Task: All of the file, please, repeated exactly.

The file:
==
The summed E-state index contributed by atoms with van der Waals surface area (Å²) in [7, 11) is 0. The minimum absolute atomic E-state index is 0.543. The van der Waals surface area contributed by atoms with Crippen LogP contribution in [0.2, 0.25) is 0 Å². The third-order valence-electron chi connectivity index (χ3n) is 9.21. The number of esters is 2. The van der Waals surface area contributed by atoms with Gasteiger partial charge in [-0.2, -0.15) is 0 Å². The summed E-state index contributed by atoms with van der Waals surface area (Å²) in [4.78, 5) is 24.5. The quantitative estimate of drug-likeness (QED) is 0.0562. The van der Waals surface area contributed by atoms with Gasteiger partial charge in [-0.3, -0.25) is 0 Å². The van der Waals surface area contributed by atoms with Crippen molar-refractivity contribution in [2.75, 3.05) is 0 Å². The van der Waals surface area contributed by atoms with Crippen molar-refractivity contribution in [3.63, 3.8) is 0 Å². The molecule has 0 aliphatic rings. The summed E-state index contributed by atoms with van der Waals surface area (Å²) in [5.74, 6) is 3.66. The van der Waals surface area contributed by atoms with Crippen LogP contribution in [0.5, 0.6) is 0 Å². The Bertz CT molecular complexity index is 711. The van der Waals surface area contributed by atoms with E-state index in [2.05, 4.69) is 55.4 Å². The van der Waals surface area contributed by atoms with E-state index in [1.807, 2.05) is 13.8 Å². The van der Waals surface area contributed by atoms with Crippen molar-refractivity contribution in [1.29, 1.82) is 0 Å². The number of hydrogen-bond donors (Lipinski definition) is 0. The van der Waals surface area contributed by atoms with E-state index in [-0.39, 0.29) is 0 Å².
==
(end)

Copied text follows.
The summed E-state index contributed by atoms with van der Waals surface area (Å²) in [7, 11) is 0. The minimum absolute atomic E-state index is 0.543. The van der Waals surface area contributed by atoms with Crippen LogP contribution in [0.2, 0.25) is 0 Å². The third-order valence-electron chi connectivity index (χ3n) is 9.21. The number of esters is 2. The van der Waals surface area contributed by atoms with Gasteiger partial charge in [-0.2, -0.15) is 0 Å². The summed E-state index contributed by atoms with van der Waals surface area (Å²) in [4.78, 5) is 24.5. The quantitative estimate of drug-likeness (QED) is 0.0562. The van der Waals surface area contributed by atoms with Gasteiger partial charge in [-0.3, -0.25) is 0 Å². The van der Waals surface area contributed by atoms with Crippen molar-refractivity contribution in [2.75, 3.05) is 0 Å². The van der Waals surface area contributed by atoms with Crippen molar-refractivity contribution in [3.63, 3.8) is 0 Å². The molecule has 0 aliphatic rings. The summed E-state index contributed by atoms with van der Waals surface area (Å²) in [5.74, 6) is 3.66. The van der Waals surface area contributed by atoms with Crippen LogP contribution in [0.5, 0.6) is 0 Å². The Bertz CT molecular complexity index is 711. The van der Waals surface area contributed by atoms with E-state index in [2.05, 4.69) is 55.4 Å². The van der Waals surface area contributed by atoms with E-state index in [1.807, 2.05) is 13.8 Å². The van der Waals surface area contributed by atoms with Crippen molar-refractivity contribution in [1.29, 1.82) is 0 Å². The number of hydrogen-bond donors (Lipinski definition) is 0. The van der Waals surface area contributed by atoms with E-state index in [-0.39, 0.29) is 0 Å².